In mid-July of 2013, the exhibits team went to North Dakota to collect 66-million-year-old fossils from the Hell Creek Formation. These fossils will go in our new exhibition on the Last American Dinosaurs while our new Fossil Hall is under construction. This is the 6th post in a series about our experiences out in the field.
Scrambling around the rocks in North Dakota, we became familiar with the boundary between the Cretaceous and Paleogene periods of geologic time, which marks the end of the age of dinosaurs, 66 million years ago. You might remember that the Cretaceous/Paleogene (K/Pg) boundary is an important place-marker chosen by scientists, and it has distinctive physical features that can be found in different locations around the world.
Boundaries Mark Important Moments in Time
Early geologists understood that rock layers formed in a sequence, with the oldest layers below the youngest ones. This allowed them to tell relative time in any particular place by looking at the order of the rocks. But there was no real way to tell absolute time, making it difficult to know whether one stack of rocks recorded the same sequence of events as another stack exposed hundreds or thousands of miles away. Identifying distinct global events would help geologists compare distant formations.
Fossils helped. Geologists knew that some fossils were found across wide areas, but only in specific layers of rock. This meant that the original organisms were widespread but only lived for a certain period of time. For example, dinosaur fossils are found in Mesozoic rocks but not older or younger layers, and they lived all across the globe. So their fossils could be used to constrain the age of their surrounding rocks. By using hundreds of different species to carefully correlate many rock layers, early geologists developed a remarkably detailed (and surprisingly accurate) time scale.
As a result, some moments in time became more important than others. The moment when dinosaurs became extinct was especially important because it took place everywhere at about the same time—so this event was used to mark the end of not just the Cretaceous Period but the entire Mesozoic Era.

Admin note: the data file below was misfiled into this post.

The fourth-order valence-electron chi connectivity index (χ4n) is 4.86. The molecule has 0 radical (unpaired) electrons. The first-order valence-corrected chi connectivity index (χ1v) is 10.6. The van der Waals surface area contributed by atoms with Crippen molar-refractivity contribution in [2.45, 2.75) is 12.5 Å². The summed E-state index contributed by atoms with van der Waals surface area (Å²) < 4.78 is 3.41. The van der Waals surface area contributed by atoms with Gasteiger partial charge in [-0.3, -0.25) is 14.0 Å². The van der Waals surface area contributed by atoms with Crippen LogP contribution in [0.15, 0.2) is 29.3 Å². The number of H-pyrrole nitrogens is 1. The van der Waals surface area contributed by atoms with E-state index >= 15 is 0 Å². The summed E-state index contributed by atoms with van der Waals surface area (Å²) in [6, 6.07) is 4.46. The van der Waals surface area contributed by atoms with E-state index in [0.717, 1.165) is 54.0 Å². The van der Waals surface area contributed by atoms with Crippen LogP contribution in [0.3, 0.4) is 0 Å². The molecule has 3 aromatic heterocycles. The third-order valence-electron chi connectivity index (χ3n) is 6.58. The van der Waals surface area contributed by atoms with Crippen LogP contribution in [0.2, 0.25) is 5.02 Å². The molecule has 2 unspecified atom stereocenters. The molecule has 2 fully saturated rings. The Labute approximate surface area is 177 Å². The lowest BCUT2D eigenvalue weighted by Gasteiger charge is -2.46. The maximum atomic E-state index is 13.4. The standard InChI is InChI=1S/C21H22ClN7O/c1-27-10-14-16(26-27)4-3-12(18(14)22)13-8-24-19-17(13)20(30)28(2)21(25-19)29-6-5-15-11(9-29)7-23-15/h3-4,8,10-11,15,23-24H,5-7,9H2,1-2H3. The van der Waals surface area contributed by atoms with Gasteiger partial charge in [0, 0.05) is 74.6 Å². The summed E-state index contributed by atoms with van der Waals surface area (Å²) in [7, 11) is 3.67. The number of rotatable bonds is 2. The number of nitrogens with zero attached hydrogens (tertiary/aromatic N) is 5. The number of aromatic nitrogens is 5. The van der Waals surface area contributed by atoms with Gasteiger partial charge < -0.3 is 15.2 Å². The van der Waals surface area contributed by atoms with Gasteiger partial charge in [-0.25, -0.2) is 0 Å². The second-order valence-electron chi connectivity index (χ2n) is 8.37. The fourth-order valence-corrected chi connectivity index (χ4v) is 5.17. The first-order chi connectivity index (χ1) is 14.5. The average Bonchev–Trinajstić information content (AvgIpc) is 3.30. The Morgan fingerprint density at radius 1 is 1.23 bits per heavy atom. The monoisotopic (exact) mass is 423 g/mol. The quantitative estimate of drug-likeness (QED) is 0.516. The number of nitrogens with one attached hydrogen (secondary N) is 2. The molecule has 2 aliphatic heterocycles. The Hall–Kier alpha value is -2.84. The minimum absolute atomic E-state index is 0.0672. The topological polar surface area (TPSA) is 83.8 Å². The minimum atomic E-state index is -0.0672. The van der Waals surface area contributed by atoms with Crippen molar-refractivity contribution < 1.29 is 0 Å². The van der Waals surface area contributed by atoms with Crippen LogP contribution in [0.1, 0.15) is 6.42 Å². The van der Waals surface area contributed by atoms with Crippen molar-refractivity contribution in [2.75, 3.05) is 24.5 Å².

Once radiometric dating was discovered in 1907, geologists could go back to these rocks and figure out exactly how old they were. Now we know that the Cretaceous Period ended when the dinosaurs went extinct, and that this took place 66 million years ago. With improvements in technique, we can now pinpoint this date to within a few tens of thousands of years—not bad for something that happened so long ago.
Geologists still use events to mark boundaries, precisely because they represent moments in time that were important across the world at the time they took place. But scientists now work to know when these events occurred as precisely as possible.
Time and Rock Formations
A formation is a recognizable layer of rock with a specific history and geographic range, typically named after the location where it was first identified. Formations have their own “boundaries,” called contacts, where they contact a younger layer (above) and an older one (below). But these are physical borders, and in fact one formation can change over to another at slightly different times in different places. Because they form under local geological conditions, formations often do not match exactly with geologic time periods (which are based on global events).
And that’s the tricky thing about boundaries and rocks: they are totally different things. The rocks preserve the boundary, but they are not interchangeable. The boundaries between geologic time periods take place at specific, absolute moments in time, and would exist even if we had no rocks to record it (thankfully, that’s not the case with the K/Pg boundary).
The physical signals of a boundary like the K/Pg are found in formations, but which formation depends on where you’re looking. In the Dakotas and Montana, the K/Pg boundary lies at the top of the 300-foot-thick Hell Creek Formation. This formation contains the rock layer that was the land’s surface when the asteroid hit. It also contains fossils that reveal the world of Tyrannosaurus and Triceratops. Come explore their world (and relive our expedition) in “The Last American Dinosaurs” exhibition, opening November 25th.
By Juliana Olsson, Exhibits Writer/Editor, and Matthew Carrano, Curator of Dinosauria, National Museum of Natural History